BATON ROUGE, LA (WAFB) - The 9News I-team has uncovered a major flaw in a very expensive East Baton Rouge project. Some homeowners said a $1.5 billion upgrade to the city-parish sewer system has only made matters worse.
Morgan Place is a quiet neighborhood filled with traditional ranch style houses. Most of the people who have settled there have called the neighborhood home for decades. Tom Lacy is one of them.
"I've lived here 29 years and we never had a problem until they did the upgrade on top of the street," Lady said.
Cell phone video taken by residents showed what Lacy and his neighbors said happens in their front yards every time it rains. It showed raw sewage gushing out of the manhole cover covering lawns and settling in ditches.
Vincent Donellan said it triggers an even worse problem inside his home.
"We can't flush our toilets during a rain and even after a rain, up to 8 hours later," Donellan said.
"If you have a bunch of people over, like we have a fairly large family and it starts raining, they have to leave because there's no facilities available," Lacy said.
"We can't take baths. We can't wash our clothes. We can't do anything of the sort," Donellan explained.
Donellan and his wife took pictures following a recent downpour. They said sometimes the sewage takes days to drain, and when it does they are left with a crusted manhole cover and lawn.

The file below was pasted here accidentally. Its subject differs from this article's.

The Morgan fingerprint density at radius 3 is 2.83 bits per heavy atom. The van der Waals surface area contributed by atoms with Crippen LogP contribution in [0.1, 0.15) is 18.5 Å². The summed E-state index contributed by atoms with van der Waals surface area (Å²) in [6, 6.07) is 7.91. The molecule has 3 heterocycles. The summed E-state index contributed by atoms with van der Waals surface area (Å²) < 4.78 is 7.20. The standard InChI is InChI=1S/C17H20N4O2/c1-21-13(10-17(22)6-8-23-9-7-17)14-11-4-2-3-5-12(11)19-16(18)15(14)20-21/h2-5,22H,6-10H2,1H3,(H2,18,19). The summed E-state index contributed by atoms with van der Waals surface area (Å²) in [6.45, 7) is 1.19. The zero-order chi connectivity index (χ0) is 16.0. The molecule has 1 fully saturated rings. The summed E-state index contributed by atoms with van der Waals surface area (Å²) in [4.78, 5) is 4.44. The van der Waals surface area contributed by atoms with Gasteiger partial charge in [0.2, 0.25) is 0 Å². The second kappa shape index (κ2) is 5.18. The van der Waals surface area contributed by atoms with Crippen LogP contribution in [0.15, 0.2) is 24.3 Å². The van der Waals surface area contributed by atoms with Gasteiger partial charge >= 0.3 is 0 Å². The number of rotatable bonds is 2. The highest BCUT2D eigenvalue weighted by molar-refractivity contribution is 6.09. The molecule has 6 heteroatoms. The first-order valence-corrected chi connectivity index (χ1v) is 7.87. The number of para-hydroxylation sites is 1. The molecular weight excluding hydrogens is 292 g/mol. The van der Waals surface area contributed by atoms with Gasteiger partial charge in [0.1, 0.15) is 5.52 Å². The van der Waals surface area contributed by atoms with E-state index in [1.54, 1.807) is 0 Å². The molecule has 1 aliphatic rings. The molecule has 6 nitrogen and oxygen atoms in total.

"You'll see what looks like toilet paper and feces," Donellan said.
Homeowners said the mess is one concern. The possible health risks associated with the waste sitting on their properties is another.
"After everything dries up, I go out and stop my lawn mower and try to cut grass in front yard and everything there is friable which winds up in my lungs and on my clothing," Donellan said.
Residents said they've been battling the situation for two and a half years. They believe it is tied to a city-parish project aimed at improving the sewer system. The lift station near the entrance to their subdivision was upgraded but another lift station in the center of the neighborhood was not.
Several months ago they reached out to state and parish leaders for help.
"These are emails over the past many months that show we have been trying to complain and make them aware of our problem," Paulette Donellan said.
Homeowners said they can't seem to get any help.
"If the mayor-president or the head of DPW had this in their subdivision or at their house would they go two and a half years before something was done," Vincent Donellan asked.
"I'm basically tired of going over to Walmart to use their facilities while it's raining," Lacy explained.
The DPW director, David Guillory, told 9News the city-parish got ahead of itself and failed to properly plan the construction of the new lift stations.
He said, as a result, there are many subdivisions experiencing similar problems.
Guillory said the city-parish has ordered some temporary pumps that will be installed in the older pumping stations to help alleviate the problem but that won't happen for 60 days.